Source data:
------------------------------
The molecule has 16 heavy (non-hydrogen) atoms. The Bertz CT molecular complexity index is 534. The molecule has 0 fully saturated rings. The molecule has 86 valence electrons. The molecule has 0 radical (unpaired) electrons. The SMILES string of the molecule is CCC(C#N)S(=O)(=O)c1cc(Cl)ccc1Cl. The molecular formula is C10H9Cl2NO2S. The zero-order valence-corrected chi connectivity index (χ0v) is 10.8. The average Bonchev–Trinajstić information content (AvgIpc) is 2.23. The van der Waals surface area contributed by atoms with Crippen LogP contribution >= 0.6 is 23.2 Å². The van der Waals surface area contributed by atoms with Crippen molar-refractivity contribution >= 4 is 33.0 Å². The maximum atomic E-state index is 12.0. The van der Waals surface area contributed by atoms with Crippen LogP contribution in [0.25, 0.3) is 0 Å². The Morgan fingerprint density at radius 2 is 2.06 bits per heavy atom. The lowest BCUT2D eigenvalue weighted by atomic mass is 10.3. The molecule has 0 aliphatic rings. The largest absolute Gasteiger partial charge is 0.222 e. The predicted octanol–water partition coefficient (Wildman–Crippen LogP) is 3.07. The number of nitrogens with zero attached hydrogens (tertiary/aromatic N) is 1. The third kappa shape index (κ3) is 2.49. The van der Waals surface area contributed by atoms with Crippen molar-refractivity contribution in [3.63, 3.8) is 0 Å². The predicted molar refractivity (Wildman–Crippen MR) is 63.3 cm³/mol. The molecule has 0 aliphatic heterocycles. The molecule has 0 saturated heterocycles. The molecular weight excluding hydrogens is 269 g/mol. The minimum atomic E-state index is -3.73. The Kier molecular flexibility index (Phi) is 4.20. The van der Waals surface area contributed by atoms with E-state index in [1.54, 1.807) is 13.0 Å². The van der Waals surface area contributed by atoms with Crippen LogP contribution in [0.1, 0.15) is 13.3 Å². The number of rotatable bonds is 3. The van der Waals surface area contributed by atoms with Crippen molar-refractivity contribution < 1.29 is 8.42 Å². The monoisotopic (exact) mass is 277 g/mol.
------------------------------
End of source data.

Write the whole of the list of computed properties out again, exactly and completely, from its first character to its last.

The molecule has 16 heavy (non-hydrogen) atoms. The Bertz CT molecular complexity index is 534. The molecule has 0 fully saturated rings. The molecule has 86 valence electrons. The molecule has 0 radical (unpaired) electrons. The SMILES string of the molecule is CCC(C#N)S(=O)(=O)c1cc(Cl)ccc1Cl. The molecular formula is C10H9Cl2NO2S. The zero-order valence-corrected chi connectivity index (χ0v) is 10.8. The average Bonchev–Trinajstić information content (AvgIpc) is 2.23. The van der Waals surface area contributed by atoms with Crippen LogP contribution >= 0.6 is 23.2 Å². The van der Waals surface area contributed by atoms with Crippen molar-refractivity contribution >= 4 is 33.0 Å². The maximum atomic E-state index is 12.0. The van der Waals surface area contributed by atoms with Crippen LogP contribution in [0.25, 0.3) is 0 Å². The Morgan fingerprint density at radius 2 is 2.06 bits per heavy atom. The lowest BCUT2D eigenvalue weighted by atomic mass is 10.3. The molecule has 0 aliphatic rings. The largest absolute Gasteiger partial charge is 0.222 e. The predicted octanol–water partition coefficient (Wildman–Crippen LogP) is 3.07. The number of nitrogens with zero attached hydrogens (tertiary/aromatic N) is 1. The third kappa shape index (κ3) is 2.49. The van der Waals surface area contributed by atoms with Crippen molar-refractivity contribution in [3.63, 3.8) is 0 Å². The predicted molar refractivity (Wildman–Crippen MR) is 63.3 cm³/mol. The molecule has 0 aliphatic heterocycles. The molecule has 0 saturated heterocycles. The molecular weight excluding hydrogens is 269 g/mol. The minimum atomic E-state index is -3.73. The Kier molecular flexibility index (Phi) is 4.20. The van der Waals surface area contributed by atoms with E-state index in [1.54, 1.807) is 13.0 Å². The van der Waals surface area contributed by atoms with Crippen LogP contribution in [0.1, 0.15) is 13.3 Å². The number of rotatable bonds is 3. The van der Waals surface area contributed by atoms with Crippen molar-refractivity contribution < 1.29 is 8.42 Å². The monoisotopic (exact) mass is 277 g/mol.